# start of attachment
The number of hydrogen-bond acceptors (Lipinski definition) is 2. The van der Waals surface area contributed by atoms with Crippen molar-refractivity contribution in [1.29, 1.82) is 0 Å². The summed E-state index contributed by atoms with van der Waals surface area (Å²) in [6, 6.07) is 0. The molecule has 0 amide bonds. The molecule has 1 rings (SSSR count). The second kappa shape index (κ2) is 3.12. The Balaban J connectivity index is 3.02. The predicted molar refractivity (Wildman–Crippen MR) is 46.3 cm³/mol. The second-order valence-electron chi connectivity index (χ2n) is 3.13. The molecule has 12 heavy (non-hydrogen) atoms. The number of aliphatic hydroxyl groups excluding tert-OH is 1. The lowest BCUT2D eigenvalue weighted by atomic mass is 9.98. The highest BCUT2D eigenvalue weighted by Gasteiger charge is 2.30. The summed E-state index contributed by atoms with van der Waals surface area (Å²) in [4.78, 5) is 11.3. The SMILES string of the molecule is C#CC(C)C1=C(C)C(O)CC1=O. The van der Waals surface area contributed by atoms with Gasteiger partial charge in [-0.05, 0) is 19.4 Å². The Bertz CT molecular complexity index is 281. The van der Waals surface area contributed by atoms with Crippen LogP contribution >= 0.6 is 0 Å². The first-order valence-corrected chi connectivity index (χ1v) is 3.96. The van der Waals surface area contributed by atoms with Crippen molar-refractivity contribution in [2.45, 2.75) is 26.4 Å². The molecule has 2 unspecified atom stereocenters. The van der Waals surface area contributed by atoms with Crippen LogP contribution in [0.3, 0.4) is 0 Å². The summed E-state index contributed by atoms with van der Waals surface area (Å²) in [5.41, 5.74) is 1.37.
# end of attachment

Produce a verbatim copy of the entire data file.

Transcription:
The number of hydrogen-bond acceptors (Lipinski definition) is 2. The van der Waals surface area contributed by atoms with Crippen molar-refractivity contribution in [1.29, 1.82) is 0 Å². The summed E-state index contributed by atoms with van der Waals surface area (Å²) in [6, 6.07) is 0. The molecule has 0 amide bonds. The molecule has 1 rings (SSSR count). The second kappa shape index (κ2) is 3.12. The Balaban J connectivity index is 3.02. The predicted molar refractivity (Wildman–Crippen MR) is 46.3 cm³/mol. The second-order valence-electron chi connectivity index (χ2n) is 3.13. The molecule has 12 heavy (non-hydrogen) atoms. The number of aliphatic hydroxyl groups excluding tert-OH is 1. The lowest BCUT2D eigenvalue weighted by atomic mass is 9.98. The highest BCUT2D eigenvalue weighted by Gasteiger charge is 2.30. The summed E-state index contributed by atoms with van der Waals surface area (Å²) in [4.78, 5) is 11.3. The SMILES string of the molecule is C#CC(C)C1=C(C)C(O)CC1=O. The van der Waals surface area contributed by atoms with Gasteiger partial charge in [-0.05, 0) is 19.4 Å². The Bertz CT molecular complexity index is 281. The van der Waals surface area contributed by atoms with Crippen LogP contribution >= 0.6 is 0 Å². The first-order valence-corrected chi connectivity index (χ1v) is 3.96. The van der Waals surface area contributed by atoms with Crippen molar-refractivity contribution in [2.45, 2.75) is 26.4 Å². The molecule has 2 unspecified atom stereocenters. The van der Waals surface area contributed by atoms with Crippen LogP contribution in [0.3, 0.4) is 0 Å². The summed E-state index contributed by atoms with van der Waals surface area (Å²) in [5.41, 5.74) is 1.37.